Trial of three white men accused of murdering Ahmaud Arbery set to begin
The trial of three white men accused of pursuing and murdering Ahmaud Arbery in one of Georgia’s most notorious racial killings is scheduled to begin on Monday with jury selection, a process the judge estimates could take at least two weeks.
Jury duty notices were mailed to 1,000 people in Glynn county, about one in every 85 adult residents, in an attempt to secure an unbiased panel of 12 plus four alternates for the trial of Travis McMichael, his father Greg and their friend William “Roddie” Bryan.
The McMichaels are accused of chasing down Arbery, who was Black, in a pick-up truck as he went for a run in February 2020. Bryan allegedly joined the chase and took cellphone footage of Travis McMichael shooting Arbery, 25, with a shotgun at close range. All three deny murder.
That so many jury notices were sent, with 600 required to show up at the Glynn county superior court on Monday, and the remainder on standby for a week’s time, indicates the sensitivity of the case. Adding to the controversy was the indictment last month of its original prosecutor, Jackie Johnson, who is accused of protecting the men, one of whom, Greg McMichael, was a former employee.
The suspects remained free for more than two months until the Georgia bureau of investigations took over the case from the district attorney’s office. The men were arrested in May 2020 and a grand jury returned murder indictments the following month.
Court officials intend to complete the trial in Glynn county, but acknowledge the challenge of seating an impartial jury in a case in which the suspects and victim lived within two miles of each other, and which attracted international attention and a federal hate crime investigation.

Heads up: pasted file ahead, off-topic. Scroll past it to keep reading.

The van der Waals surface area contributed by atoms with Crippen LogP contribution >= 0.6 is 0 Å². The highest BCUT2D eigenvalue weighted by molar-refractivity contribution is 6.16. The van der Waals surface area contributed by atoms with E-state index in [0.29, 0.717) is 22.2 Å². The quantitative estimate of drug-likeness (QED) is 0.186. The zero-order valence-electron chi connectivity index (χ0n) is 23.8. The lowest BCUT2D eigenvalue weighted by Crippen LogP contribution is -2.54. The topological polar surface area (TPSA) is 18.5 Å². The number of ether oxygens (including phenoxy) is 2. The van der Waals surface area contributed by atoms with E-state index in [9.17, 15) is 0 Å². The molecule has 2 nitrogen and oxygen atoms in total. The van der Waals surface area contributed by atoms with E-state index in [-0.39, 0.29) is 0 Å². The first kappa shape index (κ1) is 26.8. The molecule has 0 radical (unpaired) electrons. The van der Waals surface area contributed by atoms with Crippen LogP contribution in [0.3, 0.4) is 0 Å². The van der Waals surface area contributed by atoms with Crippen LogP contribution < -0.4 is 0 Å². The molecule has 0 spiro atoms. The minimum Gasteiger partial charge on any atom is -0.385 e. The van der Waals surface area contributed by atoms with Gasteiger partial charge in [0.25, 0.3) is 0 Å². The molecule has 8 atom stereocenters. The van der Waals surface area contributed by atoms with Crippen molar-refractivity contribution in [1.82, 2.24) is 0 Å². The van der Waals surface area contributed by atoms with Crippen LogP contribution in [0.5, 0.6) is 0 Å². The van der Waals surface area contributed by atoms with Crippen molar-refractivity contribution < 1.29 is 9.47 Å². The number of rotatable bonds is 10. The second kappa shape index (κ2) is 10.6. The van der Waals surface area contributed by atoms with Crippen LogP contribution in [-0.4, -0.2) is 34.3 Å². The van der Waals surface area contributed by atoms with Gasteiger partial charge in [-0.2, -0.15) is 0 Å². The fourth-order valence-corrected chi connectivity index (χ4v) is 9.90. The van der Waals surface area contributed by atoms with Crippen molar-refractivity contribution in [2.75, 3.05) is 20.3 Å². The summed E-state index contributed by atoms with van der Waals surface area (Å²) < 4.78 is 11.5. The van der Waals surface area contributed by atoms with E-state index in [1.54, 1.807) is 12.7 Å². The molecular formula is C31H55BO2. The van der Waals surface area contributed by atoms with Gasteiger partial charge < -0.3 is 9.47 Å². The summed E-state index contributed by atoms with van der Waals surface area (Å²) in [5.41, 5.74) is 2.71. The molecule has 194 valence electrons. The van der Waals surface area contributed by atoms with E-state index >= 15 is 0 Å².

“So many people either know the defendants or the victim or know something about it,” Ronald Adams, the Glynn county superior court clerk, told the Associated Press.
“You really don’t want to come up short on the number of qualified jurors that you have.”
Prosecutors will eventually tell the jury that Arbery, who was unarmed, was spotted and targeted by the group as he was out for a run near his home in Brunswick. The McMichaels, they say, believed Arbery was responsible for theft from a construction site, and wanted revenge, even though there is no evidence he was involved in criminal activity.
Bryan, the prosecutors will say, joined the chase, despite later presenting himself as an innocent witness to the killing.
Lawyers for the men, meanwhile, insist they acted in self-defense after Arbery attacked the McMichaels with his fists. The incident received little publicity until Bryan’s video of the confrontation was leaked online and went viral in May 2020, outraging civil rights groups who were furious that the men had not been arrested or charged.
In addition to malice murder and felony murder charges, the three are each are charged with two counts of aggravated assault and one count each of false imprisonment and criminal attempt to commit false imprisonment.
Arbery’s death was one of several killings of blacks that sparked racial protests across the US last summer, including the murder of George Floyd by a white police officer in Minneapolis, Minnesota, and the death of Breonna Taylor at the hands of law enforcement officers during a raid on her home in Lousiville, Kentucky.
Lee Merritt, an attorney for Arbery’s family, said last year that the weeks-long delay in the detention of those accused of murder highlighted the racial disparity of the justice system.
“All citizens are entitled to the same protection under the law,” he said. “This case makes it clear that all black citizens in south Georgia aren’t getting the same protection because if you shoot anybody in the street in broad daylight, just in general you expect at least an arrest. There were no arrests made.”